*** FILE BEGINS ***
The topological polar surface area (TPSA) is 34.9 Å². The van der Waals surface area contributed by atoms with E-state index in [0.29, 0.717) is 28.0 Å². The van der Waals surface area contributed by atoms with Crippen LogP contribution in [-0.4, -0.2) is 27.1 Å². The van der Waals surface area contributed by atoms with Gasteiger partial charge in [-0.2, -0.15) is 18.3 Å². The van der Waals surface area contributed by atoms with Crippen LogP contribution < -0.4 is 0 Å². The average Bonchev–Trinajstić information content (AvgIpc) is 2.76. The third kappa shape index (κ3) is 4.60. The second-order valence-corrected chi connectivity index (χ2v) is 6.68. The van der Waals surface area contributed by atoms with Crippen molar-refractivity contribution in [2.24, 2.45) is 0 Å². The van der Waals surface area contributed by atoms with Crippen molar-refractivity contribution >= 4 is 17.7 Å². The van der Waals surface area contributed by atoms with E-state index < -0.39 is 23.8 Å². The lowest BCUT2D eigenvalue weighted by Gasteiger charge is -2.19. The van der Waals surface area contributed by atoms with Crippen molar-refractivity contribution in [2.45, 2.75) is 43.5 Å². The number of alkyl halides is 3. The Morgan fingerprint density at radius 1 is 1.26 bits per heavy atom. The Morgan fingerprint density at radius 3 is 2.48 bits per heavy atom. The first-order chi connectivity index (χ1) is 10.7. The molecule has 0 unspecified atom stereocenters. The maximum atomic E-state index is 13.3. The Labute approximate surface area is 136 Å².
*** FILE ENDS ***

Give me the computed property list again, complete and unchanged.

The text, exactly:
The topological polar surface area (TPSA) is 34.9 Å². The van der Waals surface area contributed by atoms with E-state index in [0.29, 0.717) is 28.0 Å². The van der Waals surface area contributed by atoms with Crippen LogP contribution in [-0.4, -0.2) is 27.1 Å². The van der Waals surface area contributed by atoms with Gasteiger partial charge in [-0.2, -0.15) is 18.3 Å². The van der Waals surface area contributed by atoms with Crippen LogP contribution < -0.4 is 0 Å². The average Bonchev–Trinajstić information content (AvgIpc) is 2.76. The third kappa shape index (κ3) is 4.60. The second-order valence-corrected chi connectivity index (χ2v) is 6.68. The van der Waals surface area contributed by atoms with Crippen molar-refractivity contribution in [2.24, 2.45) is 0 Å². The van der Waals surface area contributed by atoms with Crippen molar-refractivity contribution >= 4 is 17.7 Å². The van der Waals surface area contributed by atoms with E-state index < -0.39 is 23.8 Å². The lowest BCUT2D eigenvalue weighted by Gasteiger charge is -2.19. The van der Waals surface area contributed by atoms with Crippen molar-refractivity contribution in [2.45, 2.75) is 43.5 Å². The number of alkyl halides is 3. The Morgan fingerprint density at radius 1 is 1.26 bits per heavy atom. The Morgan fingerprint density at radius 3 is 2.48 bits per heavy atom. The first-order chi connectivity index (χ1) is 10.7. The molecule has 0 unspecified atom stereocenters. The maximum atomic E-state index is 13.3. The Labute approximate surface area is 136 Å².